University of California, San Diego researchers demonstrated the ability to precisely control the alignment and placement of large numbers of InAs nanowires from solution onto very narrow, prepatterned electrodes using dielectrophoresis.
An understanding of dielectrophoretic behavior associated with such electrode geometries is essential to development of approaches for assembly of intricate nanowire systems. The influence of signal frequency and electrode design on nanowire manipulation and placement is examined. Signal frequencies in the range of 10 MHz are found to yield high percentages of aligned nanowires on electrodes with dimensions similar to that of the nanowire. Strategies for further improvement of nanowire alignment are suggested and analyzed.
Dielectrophoresis (or DEP) is a phenomenon in which a force is exerted on a dielectric particle when it is subjected to a non-uniform electric field. This force does not require the particle to be charged. All particles exhibit dielectrophoretic activity in the presence of electric fields. However, the strength of the force depends strongly on the medium and particles’ electrical properties, on the particles’ shape and size, as well as on the frequency of the electric field. Consequently, fields of a particular frequency can manipulate particles with great selectivity. This has allowed, for example, the separation of cells or the orientation and manipulation of nanoparticles and nanowires. Dielectrophoresis can be used to manipulate, transport, separate and sort different types of particles. Since biological cells have dielectric properties Dielectrophoresis is used in medicine. Prototypes that separate cancer cells from healthy cells are already made.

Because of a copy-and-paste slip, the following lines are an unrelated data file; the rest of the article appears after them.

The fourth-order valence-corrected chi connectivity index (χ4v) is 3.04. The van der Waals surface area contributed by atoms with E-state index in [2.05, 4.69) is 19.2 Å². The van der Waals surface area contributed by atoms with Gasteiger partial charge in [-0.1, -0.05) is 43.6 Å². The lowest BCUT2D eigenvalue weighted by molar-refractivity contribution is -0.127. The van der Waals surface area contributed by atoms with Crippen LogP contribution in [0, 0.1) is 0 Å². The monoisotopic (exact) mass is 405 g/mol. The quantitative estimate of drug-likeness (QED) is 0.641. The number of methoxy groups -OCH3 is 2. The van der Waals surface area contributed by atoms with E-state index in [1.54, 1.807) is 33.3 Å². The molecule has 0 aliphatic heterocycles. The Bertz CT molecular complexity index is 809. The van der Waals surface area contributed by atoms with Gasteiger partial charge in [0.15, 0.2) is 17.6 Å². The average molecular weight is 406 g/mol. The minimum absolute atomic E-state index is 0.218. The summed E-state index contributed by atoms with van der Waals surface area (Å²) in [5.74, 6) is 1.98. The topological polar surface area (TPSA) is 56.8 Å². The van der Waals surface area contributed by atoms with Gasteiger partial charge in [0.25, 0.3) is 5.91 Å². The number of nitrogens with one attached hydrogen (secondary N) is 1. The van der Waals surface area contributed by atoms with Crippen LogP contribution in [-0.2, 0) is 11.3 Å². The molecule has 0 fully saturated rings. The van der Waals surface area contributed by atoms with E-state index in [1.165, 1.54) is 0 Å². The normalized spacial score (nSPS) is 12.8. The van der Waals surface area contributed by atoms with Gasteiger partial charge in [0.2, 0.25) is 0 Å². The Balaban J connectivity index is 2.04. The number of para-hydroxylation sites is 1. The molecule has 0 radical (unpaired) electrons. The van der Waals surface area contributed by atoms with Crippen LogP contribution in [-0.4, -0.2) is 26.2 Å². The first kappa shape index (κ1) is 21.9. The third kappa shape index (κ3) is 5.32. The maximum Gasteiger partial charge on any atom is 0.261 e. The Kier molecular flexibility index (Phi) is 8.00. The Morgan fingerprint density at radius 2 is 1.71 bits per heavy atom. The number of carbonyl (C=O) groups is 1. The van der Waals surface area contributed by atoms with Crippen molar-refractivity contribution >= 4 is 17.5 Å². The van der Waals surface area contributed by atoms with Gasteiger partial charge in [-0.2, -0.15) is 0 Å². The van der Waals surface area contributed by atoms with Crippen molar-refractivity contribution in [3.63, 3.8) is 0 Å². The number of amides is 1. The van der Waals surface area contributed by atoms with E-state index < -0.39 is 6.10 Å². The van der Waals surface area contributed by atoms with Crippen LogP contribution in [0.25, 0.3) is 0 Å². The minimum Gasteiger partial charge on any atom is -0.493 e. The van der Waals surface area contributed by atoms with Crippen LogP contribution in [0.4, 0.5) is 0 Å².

Optical microscope images of electrode arrays after DEP alignment. The top and bottom rows show images of chips with 100 alignment sites and 50 alignment sites, respectively. Sites with perfect alignment are indicated by a rectangle while unaligned wires are indicated by a line. Each image is 500 x 500 µm. (Reprinted with permission from American Chemical Society)
This technique can also be used to integrate III-V nanowires with existing silicon based circuitry to act as light sources and detectors for on chip optical interconnects. Furthermore, because nanowires devices are placed and positioned on a host substrate after fabrication it is possible to create high quality devices and then place them on exotic substrates allowing for the possibility of stretchable or flexible electronics.
Yu points out that there are many challenges facing nanowire based circuits and systems. “It is still necessary to improve the quality of individual devices and the yield associated with them. While integration schemes are improving, further refinement is still necessary. As a field we must not only show that we are able to construct nanowire based devices and complex systems based on nanowire components – but that there is a significant advantage to using nanowire based systems given the different complexities and costs associated with such systems.”
Yu and Raychaudhuri also note that, with further development, there are certain applications for which nanowires and related nanostructures are likely to provide either improved performance or new functionality that cannot be realized using more conventional material or fabrication technologies. In particular, nanowire-based systems are likely to be particularly well suited to those applications that require the harnessing different inherent material properties into a single system – such as CMOS circuitry with on chip optical interconnects, or applications involving unconventional substrates – such as flexible sensor arrays, displays, or energy harvesting systems.
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